Conference on Convergence and Conflicts of Human Rights and International Humanitarian Law in Military Operations
31 August 2012 – 1 September 2012
This conference is a joint-venture between the Institute for International and Comparative Law in Africa (ICLA) in the Faculty of Law of the University of Pretoria and the International Law Center of the Swedish National Defence College (SNDFC). The conference, which benefits from the financial support of the Swedish International Development Agency (SIDA), will be hosted at the University of Pretoria on 31 August and 1 September 2012.
- Programme: Conference on Convergence and Conflicts of Human Rights and International Humanitarian Law in Military Operations
The topic was determined by the implications of the increased interplay between international human rights law (IHRL) and international humanitarian law (IHL): sometimes in ways that imply convergence and other times in ways that suggest conflict. Convergence between IHRL and IHL is well illustrated by the fact that the prohibition on the use and recruitment of child soldiers contained in the Convention on the Rights of the Child (1989) (Article 38(2)-(3)), a IHRL treaty, mirrors the corresponding provision of Protocol I Additional to the Geneva Conventions (1977) (Article 77(2)), an IHL treaty, in all material respects. ‘Targeted killings’ on the other hand present a very contemporary example of potential conflict between IHL and IHRL. If in the context of armed conflict a ‘targeted killing’ is carried out that complies with the principles of distinction, proportionality and military necessity, the IHRL rule protecting the right to life will conflict with the IHL rules regarding the engaging of opposing forces.
These situations of convergences and/ or conflicts are particularly acute in non-international armed conflicts, situations of belligerent occupation and in the area of peace support operations (PSOs). Non-international armed conflicts imply that individuals, including members of organized non-state armed groups and civilians that directly participate in hostilities, are ‘within the jurisdiction’ of the territorial state against whom they are fighting. IHRL and IHL may apply equally. In a similar vein, the control exercised by a belligerent occupant entails an exercise of ‘jurisdiction’ and hence triggers the applicability of human rights norms. As far as PSOs are concerned, it becomes increasingly difficult to classify them as taking place in a context of ‘peace’ or ‘armed conflict’. More often than not, the situation implies elements of both.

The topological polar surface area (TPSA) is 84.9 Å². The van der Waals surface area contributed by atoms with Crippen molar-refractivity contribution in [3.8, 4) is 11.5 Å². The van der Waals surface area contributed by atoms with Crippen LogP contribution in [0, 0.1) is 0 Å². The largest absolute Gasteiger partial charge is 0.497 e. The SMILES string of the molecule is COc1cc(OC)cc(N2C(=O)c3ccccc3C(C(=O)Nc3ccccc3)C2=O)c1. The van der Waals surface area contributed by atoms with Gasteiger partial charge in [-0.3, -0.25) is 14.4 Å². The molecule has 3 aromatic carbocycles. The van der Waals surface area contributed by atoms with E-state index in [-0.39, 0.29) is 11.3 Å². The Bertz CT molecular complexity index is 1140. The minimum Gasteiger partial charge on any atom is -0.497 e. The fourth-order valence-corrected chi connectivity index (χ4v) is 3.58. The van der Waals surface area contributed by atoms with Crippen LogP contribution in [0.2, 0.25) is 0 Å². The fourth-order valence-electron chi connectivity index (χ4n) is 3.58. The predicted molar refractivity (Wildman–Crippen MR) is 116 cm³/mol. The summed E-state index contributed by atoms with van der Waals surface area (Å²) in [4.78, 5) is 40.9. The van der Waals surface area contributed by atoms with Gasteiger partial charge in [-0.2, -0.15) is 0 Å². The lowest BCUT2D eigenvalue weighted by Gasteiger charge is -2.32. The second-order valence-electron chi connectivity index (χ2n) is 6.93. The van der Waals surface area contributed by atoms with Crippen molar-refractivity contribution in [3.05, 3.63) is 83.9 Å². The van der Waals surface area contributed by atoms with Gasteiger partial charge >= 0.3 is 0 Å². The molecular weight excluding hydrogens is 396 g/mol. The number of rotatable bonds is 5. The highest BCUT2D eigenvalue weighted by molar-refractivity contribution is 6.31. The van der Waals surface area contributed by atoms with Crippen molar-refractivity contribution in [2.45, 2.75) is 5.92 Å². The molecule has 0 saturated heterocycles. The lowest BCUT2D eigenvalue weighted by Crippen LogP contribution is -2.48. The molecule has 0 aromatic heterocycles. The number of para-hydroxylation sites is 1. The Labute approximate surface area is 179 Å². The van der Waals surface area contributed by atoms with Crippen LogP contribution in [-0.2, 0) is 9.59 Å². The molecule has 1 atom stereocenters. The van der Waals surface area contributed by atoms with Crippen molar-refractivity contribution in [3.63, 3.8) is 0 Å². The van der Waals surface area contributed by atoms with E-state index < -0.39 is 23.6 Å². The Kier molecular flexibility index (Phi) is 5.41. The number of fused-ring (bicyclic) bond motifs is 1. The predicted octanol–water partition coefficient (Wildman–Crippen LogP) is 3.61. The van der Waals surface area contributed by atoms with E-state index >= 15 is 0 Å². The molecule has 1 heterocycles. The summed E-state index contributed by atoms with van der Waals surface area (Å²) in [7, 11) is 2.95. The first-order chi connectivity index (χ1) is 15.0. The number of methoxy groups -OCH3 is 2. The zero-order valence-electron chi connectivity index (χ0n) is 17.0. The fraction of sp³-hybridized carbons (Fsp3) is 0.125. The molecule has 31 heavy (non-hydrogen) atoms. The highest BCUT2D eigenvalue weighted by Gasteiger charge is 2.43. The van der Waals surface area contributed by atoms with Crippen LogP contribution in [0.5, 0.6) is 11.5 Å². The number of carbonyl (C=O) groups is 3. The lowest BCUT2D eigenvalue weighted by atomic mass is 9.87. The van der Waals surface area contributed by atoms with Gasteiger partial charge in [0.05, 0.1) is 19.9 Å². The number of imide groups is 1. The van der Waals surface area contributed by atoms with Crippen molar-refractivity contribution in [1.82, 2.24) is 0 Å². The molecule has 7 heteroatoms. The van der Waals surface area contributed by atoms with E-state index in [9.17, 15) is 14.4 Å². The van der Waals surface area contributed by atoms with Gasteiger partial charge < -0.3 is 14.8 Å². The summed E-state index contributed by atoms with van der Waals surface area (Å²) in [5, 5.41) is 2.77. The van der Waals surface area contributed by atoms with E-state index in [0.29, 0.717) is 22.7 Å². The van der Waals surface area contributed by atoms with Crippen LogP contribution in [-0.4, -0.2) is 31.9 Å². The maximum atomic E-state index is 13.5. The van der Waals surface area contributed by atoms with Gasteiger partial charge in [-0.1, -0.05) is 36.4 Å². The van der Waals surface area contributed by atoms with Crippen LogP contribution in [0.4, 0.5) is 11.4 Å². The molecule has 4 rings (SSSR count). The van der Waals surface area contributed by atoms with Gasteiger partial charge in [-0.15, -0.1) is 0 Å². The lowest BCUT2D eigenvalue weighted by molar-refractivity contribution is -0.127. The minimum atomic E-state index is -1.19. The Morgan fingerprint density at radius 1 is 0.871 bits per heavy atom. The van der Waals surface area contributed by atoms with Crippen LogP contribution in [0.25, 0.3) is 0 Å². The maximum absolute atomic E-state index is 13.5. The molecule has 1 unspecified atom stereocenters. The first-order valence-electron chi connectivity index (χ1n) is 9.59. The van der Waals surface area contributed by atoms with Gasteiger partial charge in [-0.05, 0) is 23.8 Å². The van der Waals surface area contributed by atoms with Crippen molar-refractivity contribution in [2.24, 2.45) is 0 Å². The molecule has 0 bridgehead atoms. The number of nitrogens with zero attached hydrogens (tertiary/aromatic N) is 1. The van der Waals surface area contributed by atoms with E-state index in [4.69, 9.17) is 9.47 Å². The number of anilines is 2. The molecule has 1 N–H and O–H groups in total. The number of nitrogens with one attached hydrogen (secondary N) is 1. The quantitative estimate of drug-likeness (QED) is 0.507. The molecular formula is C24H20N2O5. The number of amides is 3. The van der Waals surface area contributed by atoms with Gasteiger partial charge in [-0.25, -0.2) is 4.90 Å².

This in turn elevates the interplay between the fields of IHRL and IHL to great practical significance, as these areas of law provide the most pertinent regulatory framework for the conduct of non-international armed conflicts, belligerent occupation and PSOs. In some situations this interplay results in layers of protection, a better understanding of which can inform responses to contemporary problems of a grave nature, specifically more nuanced social problems such as the use of girl soldiers. Moreover, the pervasiveness of non-international armed conflicts on the African continent renders a furthering of our understanding of the interplay between IHRL and IHL hugely pertinent in practical terms.
Venue: SRC Boardroom, Conference Centre, UP Main Campus.
Costs and Contact: The conference is free of charge. Due to limited space participants are encouraged to register as soon as possible with Ms Pumeza Matwa at firstname.lastname@example.org.
2012 Manfred Lachs Space Law Moot Court Competition
The First Africa Regional Round of the 2012 Manfred Lachs Space Law Moot Court Competition will take place from 17 to 18 May 2012. The competition is organised by the International Institute of Space Law (IISL).
The Africa Round is hosted by the Institute for International and Comparative Law in Africa (ICLA) in the Faculty of Law of the University of Pretoria, in collaboration with the Aerospace Industry Support Initiative of the Department of Trade and Industry (DTI)
This is a unique opportunity for students to engage in matters of public international law of contemporary relevance to outer space, to develop their legal advocacy skills with other universities throughout the region and to interact in a unique forum for intellectual and cultural exchange. The winner of each regional round will be sent to the International Astronautical Congress – the world’s largest convention for the space industry – to compete in the world finals, which will be judged by three members of the International Court of Justice.
This year, the problem concerns questions related to in-orbit satellite collision, non-cooperative satellite removal and attendant damages.